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I have found this sentence:

Kazoku de dekakeru.

Why is the particle で used instead of と?

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Do you mean "why is the particle で used not と”? if so then it is probably the difference between "we went out as a family" and "I went out with my family" but it is difficult to be conclusive without the full sentence and more info on the context. – Tim Oct 15 '12 at 15:04
Yes, you are right. My english is poor, I am sorry. The full sentence was: "kazoku de doraibu ni dekakeru". – roby Oct 15 '12 at 15:17
From what I've read (via Google after reading this question), it seems that 家族で may mean "as a family", as opposed to 家族と meaning "with a family". I'm not 100% though. – Ataraxia Oct 15 '12 at 18:04

The difference between using で and と is the difference between "we went out as a family" and "I went out with my family", I think of it as rather like the French "en famille". 家族で is very common expression and you can also hear this grammatical use when people refer to doing things as a group (グループで/皆でやりましょう).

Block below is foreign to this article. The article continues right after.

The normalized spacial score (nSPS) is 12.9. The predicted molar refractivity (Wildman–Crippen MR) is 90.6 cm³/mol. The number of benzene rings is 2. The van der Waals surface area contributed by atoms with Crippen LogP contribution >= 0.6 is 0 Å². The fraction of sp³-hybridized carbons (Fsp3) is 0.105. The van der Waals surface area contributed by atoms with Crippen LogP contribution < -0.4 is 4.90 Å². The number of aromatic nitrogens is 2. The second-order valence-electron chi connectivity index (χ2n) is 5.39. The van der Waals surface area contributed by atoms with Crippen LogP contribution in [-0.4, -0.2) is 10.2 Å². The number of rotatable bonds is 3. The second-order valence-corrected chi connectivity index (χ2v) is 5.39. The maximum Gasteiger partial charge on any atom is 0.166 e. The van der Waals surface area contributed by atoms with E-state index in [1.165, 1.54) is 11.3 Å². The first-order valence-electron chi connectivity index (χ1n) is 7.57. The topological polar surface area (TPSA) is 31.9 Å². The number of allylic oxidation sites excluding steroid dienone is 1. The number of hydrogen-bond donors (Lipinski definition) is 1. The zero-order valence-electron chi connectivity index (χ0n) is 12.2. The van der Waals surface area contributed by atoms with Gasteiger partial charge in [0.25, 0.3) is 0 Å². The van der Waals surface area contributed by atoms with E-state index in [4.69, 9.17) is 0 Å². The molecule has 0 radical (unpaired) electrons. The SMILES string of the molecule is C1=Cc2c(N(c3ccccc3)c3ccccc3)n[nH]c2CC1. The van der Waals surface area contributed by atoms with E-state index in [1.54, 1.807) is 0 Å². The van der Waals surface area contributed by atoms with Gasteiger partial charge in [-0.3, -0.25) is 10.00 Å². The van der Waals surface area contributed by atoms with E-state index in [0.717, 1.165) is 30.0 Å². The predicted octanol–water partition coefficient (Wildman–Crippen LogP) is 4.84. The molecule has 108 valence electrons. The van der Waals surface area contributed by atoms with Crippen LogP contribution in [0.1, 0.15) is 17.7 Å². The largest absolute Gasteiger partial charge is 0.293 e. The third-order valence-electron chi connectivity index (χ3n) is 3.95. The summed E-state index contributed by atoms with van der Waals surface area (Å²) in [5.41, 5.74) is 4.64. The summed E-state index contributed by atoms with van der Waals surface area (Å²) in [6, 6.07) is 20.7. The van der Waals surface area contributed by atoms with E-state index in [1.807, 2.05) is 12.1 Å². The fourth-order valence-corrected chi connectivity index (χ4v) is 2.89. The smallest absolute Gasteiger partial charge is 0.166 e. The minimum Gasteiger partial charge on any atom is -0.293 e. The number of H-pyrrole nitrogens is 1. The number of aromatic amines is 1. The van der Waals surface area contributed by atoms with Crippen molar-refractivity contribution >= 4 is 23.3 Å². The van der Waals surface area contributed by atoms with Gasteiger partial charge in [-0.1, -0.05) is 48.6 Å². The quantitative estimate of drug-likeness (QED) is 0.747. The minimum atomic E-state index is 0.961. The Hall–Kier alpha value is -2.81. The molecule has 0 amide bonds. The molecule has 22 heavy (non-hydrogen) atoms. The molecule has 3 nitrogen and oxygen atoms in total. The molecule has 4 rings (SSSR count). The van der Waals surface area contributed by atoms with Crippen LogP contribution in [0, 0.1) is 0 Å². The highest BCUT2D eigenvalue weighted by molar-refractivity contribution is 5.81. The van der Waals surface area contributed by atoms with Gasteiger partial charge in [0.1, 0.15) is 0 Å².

It is another variation on the use of the で particle to indicate the means/use of something to do something else (映画をテレビで見た、日本語で話した etc) although I must admit I find it easier to remember and understand intuitively rather than by trying to rationalise this definition.

(The easiest way I can think of to explain the double use で is to compare it to the use of "how" in English: The question "How did you go to the races?" can grammatically be answered in two ways: "As a group/as a family" or "By car". The difference is that where as in English we use the same word to make two different inquiries, in Japanese we use the same particle to give two different answers to [what would be] the same inquiry [in English].)

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Yeah right! Think of the same thing when saying 一人で, 二人で, it actually implies "with", but we Japanese tends to privileges "as" sometimes. Nice answer Tim! – Andry Dec 11 '12 at 8:26

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